Constitutional litigation and judicial approaches during the bill of rights era in Tanzania

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Unversity of Dar es Salaam
Diverse judicial approaches to constitutional litigation emerged in the wake of the Bill of Rights becoming justifiable in Mainland Tanzania have now become the judges’ major dividing lines between the progressive and conservative; one group seeking to limit the exercise of state power and another defending the same unabated. This study used documentary review and structured interviews to examine how these lines dividing the Courts into the major two camps of the progressive and the conservatives became clearer with the Bill of Rights becoming justifiable. It found that the pre-Bill of Rights period was marred by retrogressive and stagnant development of constitutional litigation and judicial approaches despite some few and isolated bold-spirited attempts to go beyond the literal meaning of words. However, things considerably changed with the Bill of Rights becoming justifiable. The trend thereafter became more progressive although resulting into the enhancement of the divisions. The study concludes that these divergent views of the judges have now become the dividing lines among them creating thus the two trends of the progressive and conservative. Thus, the study recommends, inter alia, for a representative and transparent or participatory procedure and clearly identified criteria for judicial appointment aimed at enhancement of judicial independence and improvement of the quality of judicial work.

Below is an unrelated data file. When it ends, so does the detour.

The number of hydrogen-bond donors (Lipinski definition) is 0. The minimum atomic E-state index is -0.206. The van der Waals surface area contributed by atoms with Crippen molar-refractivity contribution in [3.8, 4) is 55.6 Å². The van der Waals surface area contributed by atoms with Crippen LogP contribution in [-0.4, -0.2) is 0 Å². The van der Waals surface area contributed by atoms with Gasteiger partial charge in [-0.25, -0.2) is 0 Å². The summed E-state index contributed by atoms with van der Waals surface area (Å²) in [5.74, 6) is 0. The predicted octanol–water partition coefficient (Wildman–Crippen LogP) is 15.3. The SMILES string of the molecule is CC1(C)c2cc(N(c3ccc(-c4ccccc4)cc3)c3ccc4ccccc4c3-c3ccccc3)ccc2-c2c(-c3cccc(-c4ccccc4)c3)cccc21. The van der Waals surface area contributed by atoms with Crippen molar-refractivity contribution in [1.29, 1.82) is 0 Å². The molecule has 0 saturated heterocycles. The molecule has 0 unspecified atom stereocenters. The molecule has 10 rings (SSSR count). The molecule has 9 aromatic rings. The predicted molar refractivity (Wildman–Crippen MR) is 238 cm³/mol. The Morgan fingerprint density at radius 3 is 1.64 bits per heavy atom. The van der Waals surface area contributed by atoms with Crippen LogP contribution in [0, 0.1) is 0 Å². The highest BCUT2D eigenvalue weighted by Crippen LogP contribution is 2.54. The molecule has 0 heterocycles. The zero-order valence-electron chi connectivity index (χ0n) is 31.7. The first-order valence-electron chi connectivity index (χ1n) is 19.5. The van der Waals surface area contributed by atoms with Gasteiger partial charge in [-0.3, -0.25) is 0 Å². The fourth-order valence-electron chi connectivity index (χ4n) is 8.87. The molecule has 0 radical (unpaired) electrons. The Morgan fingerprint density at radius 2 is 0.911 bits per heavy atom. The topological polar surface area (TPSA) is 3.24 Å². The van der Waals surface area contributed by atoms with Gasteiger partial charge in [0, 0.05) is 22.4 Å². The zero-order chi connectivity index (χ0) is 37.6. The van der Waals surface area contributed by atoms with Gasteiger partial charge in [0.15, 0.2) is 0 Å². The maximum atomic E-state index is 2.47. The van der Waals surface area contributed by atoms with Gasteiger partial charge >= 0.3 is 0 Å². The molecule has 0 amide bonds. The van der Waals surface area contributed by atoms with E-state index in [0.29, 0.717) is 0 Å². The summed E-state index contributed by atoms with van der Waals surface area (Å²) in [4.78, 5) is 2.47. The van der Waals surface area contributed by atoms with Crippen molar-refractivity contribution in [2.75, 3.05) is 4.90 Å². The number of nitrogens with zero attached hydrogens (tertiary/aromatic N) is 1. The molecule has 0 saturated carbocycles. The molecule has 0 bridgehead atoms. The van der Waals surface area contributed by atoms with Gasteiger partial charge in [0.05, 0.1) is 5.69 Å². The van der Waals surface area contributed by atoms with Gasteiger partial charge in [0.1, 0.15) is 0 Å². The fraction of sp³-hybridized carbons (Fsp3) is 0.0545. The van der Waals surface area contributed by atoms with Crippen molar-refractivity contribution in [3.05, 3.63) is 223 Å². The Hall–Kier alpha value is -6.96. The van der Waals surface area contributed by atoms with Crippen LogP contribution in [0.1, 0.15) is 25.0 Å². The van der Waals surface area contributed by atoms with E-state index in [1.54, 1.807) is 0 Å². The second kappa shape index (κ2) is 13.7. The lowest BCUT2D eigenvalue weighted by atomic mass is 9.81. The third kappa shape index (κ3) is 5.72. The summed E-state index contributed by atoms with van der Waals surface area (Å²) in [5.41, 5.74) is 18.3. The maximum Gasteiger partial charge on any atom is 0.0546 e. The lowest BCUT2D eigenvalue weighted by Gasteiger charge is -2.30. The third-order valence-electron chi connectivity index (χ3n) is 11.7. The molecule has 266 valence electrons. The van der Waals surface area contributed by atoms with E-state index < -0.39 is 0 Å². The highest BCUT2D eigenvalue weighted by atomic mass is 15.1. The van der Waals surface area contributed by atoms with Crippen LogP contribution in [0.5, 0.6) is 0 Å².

Available in print form, East Africana Collection, Dr. Wilbert Chagula Library, Class mark (THS EAF RD34.Y66)
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Yongolo, Y. J. B. (2015) Constitutional litigation and judicial approaches during the bill of rights era in Tanzania, Master dissertation, University of Dar es Salaam, Dar es Salaam